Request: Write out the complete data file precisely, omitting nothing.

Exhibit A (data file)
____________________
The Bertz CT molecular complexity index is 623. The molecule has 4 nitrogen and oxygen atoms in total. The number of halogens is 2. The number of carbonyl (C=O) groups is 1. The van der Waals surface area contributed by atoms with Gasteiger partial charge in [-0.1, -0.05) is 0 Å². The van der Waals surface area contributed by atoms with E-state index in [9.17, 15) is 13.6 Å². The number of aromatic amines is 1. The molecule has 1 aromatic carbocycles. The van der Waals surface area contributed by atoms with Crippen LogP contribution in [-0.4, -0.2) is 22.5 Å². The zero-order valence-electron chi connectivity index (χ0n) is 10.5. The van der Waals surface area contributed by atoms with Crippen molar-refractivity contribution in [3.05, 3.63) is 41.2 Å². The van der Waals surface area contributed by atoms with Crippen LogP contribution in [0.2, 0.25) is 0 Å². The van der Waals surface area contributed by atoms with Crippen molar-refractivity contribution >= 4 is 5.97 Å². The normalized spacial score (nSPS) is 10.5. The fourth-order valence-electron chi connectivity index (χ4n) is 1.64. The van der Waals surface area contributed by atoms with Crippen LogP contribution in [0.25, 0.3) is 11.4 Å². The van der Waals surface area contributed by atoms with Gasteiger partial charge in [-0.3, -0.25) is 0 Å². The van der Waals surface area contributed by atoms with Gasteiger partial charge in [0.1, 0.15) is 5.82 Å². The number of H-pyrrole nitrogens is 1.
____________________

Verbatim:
The Bertz CT molecular complexity index is 623. The molecule has 4 nitrogen and oxygen atoms in total. The number of halogens is 2. The number of carbonyl (C=O) groups is 1. The van der Waals surface area contributed by atoms with Gasteiger partial charge in [-0.1, -0.05) is 0 Å². The van der Waals surface area contributed by atoms with E-state index in [9.17, 15) is 13.6 Å². The number of aromatic amines is 1. The molecule has 1 aromatic carbocycles. The van der Waals surface area contributed by atoms with Crippen LogP contribution in [-0.4, -0.2) is 22.5 Å². The zero-order valence-electron chi connectivity index (χ0n) is 10.5. The van der Waals surface area contributed by atoms with Crippen molar-refractivity contribution in [3.05, 3.63) is 41.2 Å². The van der Waals surface area contributed by atoms with Crippen LogP contribution in [0.2, 0.25) is 0 Å². The van der Waals surface area contributed by atoms with Crippen molar-refractivity contribution >= 4 is 5.97 Å². The normalized spacial score (nSPS) is 10.5. The fourth-order valence-electron chi connectivity index (χ4n) is 1.64. The van der Waals surface area contributed by atoms with Crippen LogP contribution in [0.25, 0.3) is 11.4 Å². The van der Waals surface area contributed by atoms with Gasteiger partial charge in [-0.3, -0.25) is 0 Å². The van der Waals surface area contributed by atoms with Gasteiger partial charge in [0.1, 0.15) is 5.82 Å². The number of H-pyrrole nitrogens is 1.